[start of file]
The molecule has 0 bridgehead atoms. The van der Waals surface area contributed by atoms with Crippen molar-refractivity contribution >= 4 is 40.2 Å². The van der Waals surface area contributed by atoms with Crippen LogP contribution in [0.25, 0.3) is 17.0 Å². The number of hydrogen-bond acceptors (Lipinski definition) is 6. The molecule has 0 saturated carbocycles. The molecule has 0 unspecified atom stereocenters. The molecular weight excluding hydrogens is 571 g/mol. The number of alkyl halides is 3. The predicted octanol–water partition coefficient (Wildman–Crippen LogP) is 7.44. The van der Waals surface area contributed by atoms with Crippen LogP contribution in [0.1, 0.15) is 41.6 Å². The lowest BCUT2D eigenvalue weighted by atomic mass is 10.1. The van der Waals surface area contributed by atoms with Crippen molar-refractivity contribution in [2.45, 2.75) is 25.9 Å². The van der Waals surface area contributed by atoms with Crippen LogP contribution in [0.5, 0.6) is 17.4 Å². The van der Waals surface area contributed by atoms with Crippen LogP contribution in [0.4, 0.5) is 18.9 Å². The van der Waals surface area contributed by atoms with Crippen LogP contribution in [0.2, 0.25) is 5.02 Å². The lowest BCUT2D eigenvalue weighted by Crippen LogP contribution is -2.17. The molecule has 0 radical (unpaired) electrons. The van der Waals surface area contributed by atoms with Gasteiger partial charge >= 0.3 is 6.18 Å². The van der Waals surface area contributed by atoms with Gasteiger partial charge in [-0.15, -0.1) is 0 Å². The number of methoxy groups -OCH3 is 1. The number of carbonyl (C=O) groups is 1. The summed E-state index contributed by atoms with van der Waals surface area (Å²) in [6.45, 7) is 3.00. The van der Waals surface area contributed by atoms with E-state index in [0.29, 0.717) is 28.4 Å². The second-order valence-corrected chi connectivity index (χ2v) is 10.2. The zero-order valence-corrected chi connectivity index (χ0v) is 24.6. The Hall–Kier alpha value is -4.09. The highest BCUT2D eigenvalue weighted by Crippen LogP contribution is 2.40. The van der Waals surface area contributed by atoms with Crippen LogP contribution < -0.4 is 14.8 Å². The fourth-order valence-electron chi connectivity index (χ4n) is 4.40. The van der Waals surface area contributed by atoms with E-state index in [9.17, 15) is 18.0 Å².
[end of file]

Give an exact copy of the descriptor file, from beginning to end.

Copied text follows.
The molecule has 0 bridgehead atoms. The van der Waals surface area contributed by atoms with Crippen molar-refractivity contribution >= 4 is 40.2 Å². The van der Waals surface area contributed by atoms with Crippen LogP contribution in [0.25, 0.3) is 17.0 Å². The number of hydrogen-bond acceptors (Lipinski definition) is 6. The molecule has 0 saturated carbocycles. The molecule has 0 unspecified atom stereocenters. The molecular weight excluding hydrogens is 571 g/mol. The number of alkyl halides is 3. The predicted octanol–water partition coefficient (Wildman–Crippen LogP) is 7.44. The van der Waals surface area contributed by atoms with Crippen LogP contribution in [0.1, 0.15) is 41.6 Å². The lowest BCUT2D eigenvalue weighted by atomic mass is 10.1. The van der Waals surface area contributed by atoms with Crippen molar-refractivity contribution in [2.45, 2.75) is 25.9 Å². The van der Waals surface area contributed by atoms with Crippen LogP contribution in [0.5, 0.6) is 17.4 Å². The van der Waals surface area contributed by atoms with Crippen LogP contribution in [0.4, 0.5) is 18.9 Å². The van der Waals surface area contributed by atoms with Crippen LogP contribution in [0.2, 0.25) is 5.02 Å². The lowest BCUT2D eigenvalue weighted by Crippen LogP contribution is -2.17. The molecule has 0 radical (unpaired) electrons. The van der Waals surface area contributed by atoms with Gasteiger partial charge >= 0.3 is 6.18 Å². The van der Waals surface area contributed by atoms with Gasteiger partial charge in [-0.15, -0.1) is 0 Å². The number of methoxy groups -OCH3 is 1. The number of carbonyl (C=O) groups is 1. The summed E-state index contributed by atoms with van der Waals surface area (Å²) in [6.45, 7) is 3.00. The van der Waals surface area contributed by atoms with E-state index in [0.29, 0.717) is 28.4 Å². The second-order valence-corrected chi connectivity index (χ2v) is 10.2. The zero-order valence-corrected chi connectivity index (χ0v) is 24.6. The Hall–Kier alpha value is -4.09. The highest BCUT2D eigenvalue weighted by Crippen LogP contribution is 2.40. The van der Waals surface area contributed by atoms with Crippen LogP contribution < -0.4 is 14.8 Å². The fourth-order valence-electron chi connectivity index (χ4n) is 4.40. The van der Waals surface area contributed by atoms with E-state index in [9.17, 15) is 18.0 Å².